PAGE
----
Gold Price Rises as China Increases Reserves

April 24, 2009

(ChattahBox) — Being a bit of a gold bug myself, it’s intersting to see this development. No doubt hedging it’s bets, China has increased its gold reserves to 1,054 tons state news agency Xinhua reported Friday.

The figure is a jump of 76 percent since 2003, that now ranks China only behind the United States, Germany, France and Italy in reserves, according to data from the World Gold Council, an industry group.

Many have doubts whether whether the US and European countries have maintained the reserves they claim to have.

Gold rose to a three-week high in London $913.05 a troy ounce, up $9.25/oz on its New York close, heading for its first weekly gain since March, after the report.

Beijing has steadily added to its holdings of foreign assets amid an export boom that has swelled its trade surplus. Chinese Premier Wen Jiabao has expressed concern the dollar will weaken, eroding the value of China’s holdings of Treasuries, as the U.S. borrows unprecedented amounts to spend its way out of recession. Last month, the central bank governor called for a new global currency to replace the dollar, which is widely used for trade and storing national reserves.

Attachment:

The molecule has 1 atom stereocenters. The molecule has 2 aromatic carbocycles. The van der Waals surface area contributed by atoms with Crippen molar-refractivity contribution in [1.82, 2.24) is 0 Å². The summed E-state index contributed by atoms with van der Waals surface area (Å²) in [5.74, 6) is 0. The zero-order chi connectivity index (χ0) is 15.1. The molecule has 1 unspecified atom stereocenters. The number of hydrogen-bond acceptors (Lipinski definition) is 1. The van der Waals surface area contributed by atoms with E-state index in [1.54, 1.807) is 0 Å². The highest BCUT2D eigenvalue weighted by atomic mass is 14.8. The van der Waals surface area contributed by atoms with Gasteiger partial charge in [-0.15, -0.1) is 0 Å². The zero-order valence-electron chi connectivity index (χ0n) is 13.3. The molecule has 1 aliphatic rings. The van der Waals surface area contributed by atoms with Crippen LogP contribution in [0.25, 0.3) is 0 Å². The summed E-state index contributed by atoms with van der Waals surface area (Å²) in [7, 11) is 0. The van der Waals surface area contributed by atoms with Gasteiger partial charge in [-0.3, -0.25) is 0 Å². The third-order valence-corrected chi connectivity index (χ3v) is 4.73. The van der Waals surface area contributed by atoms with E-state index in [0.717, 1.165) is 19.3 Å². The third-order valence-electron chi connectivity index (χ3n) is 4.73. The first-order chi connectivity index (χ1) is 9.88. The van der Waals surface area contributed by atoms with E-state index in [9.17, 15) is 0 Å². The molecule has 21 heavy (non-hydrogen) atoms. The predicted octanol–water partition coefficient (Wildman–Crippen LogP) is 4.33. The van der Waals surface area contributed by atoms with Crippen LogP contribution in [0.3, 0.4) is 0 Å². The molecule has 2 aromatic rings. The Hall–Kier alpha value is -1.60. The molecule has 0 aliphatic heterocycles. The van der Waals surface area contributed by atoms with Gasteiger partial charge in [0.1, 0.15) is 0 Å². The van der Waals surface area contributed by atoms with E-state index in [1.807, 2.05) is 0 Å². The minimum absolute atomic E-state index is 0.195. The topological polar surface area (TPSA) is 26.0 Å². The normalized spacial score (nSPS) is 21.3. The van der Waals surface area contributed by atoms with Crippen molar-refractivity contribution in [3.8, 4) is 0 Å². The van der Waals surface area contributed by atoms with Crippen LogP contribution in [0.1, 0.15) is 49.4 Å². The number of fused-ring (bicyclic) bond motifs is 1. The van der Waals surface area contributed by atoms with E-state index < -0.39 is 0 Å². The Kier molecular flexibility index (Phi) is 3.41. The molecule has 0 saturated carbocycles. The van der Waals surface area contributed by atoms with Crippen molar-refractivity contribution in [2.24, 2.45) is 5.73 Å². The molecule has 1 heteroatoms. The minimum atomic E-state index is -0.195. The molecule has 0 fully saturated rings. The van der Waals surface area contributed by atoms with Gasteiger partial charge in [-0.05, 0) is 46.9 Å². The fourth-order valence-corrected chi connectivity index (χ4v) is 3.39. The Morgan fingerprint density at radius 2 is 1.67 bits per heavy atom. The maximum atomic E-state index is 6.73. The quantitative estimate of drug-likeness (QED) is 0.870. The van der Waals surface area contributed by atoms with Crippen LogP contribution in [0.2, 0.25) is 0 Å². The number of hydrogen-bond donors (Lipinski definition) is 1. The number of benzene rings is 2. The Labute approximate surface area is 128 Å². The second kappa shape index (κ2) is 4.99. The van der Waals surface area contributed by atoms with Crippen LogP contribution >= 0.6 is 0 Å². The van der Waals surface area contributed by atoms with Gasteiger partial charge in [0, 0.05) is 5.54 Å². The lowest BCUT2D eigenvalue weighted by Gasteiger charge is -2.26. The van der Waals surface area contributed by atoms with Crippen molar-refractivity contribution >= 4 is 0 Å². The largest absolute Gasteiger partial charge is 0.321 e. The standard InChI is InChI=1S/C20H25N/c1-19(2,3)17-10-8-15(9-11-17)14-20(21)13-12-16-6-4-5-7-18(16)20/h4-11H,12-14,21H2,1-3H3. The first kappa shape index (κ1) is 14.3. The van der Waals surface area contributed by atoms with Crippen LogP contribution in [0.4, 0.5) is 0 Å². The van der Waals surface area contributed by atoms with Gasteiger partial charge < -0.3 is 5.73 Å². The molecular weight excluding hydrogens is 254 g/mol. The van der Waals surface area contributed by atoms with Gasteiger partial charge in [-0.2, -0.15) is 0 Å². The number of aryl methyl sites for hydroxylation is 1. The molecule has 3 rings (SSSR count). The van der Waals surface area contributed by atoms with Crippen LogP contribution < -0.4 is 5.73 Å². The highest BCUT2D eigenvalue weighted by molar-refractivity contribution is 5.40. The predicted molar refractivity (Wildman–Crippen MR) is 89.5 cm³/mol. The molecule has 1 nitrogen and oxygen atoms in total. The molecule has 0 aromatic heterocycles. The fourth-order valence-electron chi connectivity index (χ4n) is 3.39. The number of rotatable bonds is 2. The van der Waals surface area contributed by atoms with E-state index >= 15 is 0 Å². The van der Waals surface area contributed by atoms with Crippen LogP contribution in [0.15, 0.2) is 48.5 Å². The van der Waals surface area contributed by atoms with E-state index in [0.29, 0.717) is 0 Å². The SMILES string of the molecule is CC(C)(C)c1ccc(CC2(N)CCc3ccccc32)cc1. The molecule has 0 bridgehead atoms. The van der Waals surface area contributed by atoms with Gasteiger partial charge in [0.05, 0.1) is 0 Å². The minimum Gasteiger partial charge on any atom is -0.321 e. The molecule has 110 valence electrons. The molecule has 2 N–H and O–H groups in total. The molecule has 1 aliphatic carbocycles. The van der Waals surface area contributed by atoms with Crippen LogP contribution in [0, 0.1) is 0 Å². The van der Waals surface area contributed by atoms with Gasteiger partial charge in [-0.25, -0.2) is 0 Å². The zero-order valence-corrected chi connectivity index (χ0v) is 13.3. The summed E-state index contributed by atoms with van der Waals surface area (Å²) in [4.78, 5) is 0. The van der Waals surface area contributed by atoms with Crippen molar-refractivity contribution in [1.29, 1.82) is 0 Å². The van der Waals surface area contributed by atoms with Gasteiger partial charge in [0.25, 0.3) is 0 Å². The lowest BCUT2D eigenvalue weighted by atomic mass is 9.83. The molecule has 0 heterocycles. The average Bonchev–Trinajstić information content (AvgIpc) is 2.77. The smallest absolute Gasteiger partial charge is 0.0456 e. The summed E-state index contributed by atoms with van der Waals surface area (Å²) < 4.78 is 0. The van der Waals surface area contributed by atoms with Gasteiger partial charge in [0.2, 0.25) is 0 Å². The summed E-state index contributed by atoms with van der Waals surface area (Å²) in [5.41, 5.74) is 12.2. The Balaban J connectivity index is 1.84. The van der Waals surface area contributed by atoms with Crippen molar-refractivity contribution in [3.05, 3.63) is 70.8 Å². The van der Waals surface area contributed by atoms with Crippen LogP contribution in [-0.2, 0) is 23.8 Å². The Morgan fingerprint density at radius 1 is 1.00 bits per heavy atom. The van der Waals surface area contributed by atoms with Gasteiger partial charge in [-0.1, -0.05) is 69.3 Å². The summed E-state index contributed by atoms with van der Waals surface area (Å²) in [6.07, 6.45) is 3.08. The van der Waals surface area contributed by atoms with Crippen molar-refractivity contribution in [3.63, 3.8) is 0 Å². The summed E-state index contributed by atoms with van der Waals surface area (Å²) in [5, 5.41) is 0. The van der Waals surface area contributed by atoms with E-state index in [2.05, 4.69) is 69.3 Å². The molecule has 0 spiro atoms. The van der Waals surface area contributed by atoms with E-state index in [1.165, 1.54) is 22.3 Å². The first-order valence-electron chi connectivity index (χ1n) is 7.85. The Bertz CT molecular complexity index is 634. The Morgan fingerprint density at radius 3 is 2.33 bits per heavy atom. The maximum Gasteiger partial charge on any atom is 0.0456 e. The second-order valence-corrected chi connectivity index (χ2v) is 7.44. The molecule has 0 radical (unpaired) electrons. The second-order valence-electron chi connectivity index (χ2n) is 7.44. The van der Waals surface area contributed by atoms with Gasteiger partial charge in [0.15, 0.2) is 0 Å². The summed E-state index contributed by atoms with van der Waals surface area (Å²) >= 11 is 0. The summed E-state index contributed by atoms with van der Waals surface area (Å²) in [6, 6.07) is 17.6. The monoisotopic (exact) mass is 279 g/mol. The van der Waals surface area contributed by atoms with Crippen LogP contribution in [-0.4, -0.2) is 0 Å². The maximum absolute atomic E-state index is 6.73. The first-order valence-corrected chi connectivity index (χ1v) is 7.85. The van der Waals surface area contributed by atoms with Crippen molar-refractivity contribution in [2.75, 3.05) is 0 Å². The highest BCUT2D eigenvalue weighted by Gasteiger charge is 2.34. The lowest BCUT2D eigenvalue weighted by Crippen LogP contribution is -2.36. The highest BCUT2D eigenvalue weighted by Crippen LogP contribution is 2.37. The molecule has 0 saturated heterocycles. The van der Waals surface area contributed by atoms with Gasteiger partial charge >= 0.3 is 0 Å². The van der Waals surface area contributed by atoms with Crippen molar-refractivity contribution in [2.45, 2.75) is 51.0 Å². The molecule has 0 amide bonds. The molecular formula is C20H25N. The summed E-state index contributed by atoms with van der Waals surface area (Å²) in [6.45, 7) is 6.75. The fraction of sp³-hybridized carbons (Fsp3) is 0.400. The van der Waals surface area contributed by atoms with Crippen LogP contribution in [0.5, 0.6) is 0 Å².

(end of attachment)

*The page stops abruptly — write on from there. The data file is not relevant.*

Gold reserves are high on the international agenda, after participants at London’s recent G20 meeting reheated a proposal to sell 403 tons of the IMF’s vast gold holdings of 3,2173 tons to fund financing programs for poor countries.


Comments

One Response to “Gold Price Rises as China Increases Reserves”

  1. ijaz bashir on April 25th, 2009 3:27 am

    plz send me daily gold price and oil price forecast . i shall be thankful to yau .
    thanks
    ijazbashir99@yahoo.com

Got something to say? **Please Note** - Comments may be edited for clarity or obscenity, and all comments are published at the discretion of ChattahBox.com - Comments are the opinions of the individuals leaving them, and not of ChattahBox.com or its partners. - Please do not spam or submit comments that use copyright materials, hearsay or are based on reports where the supposed fact or quote is not a matter of public knowledge are also not permitted.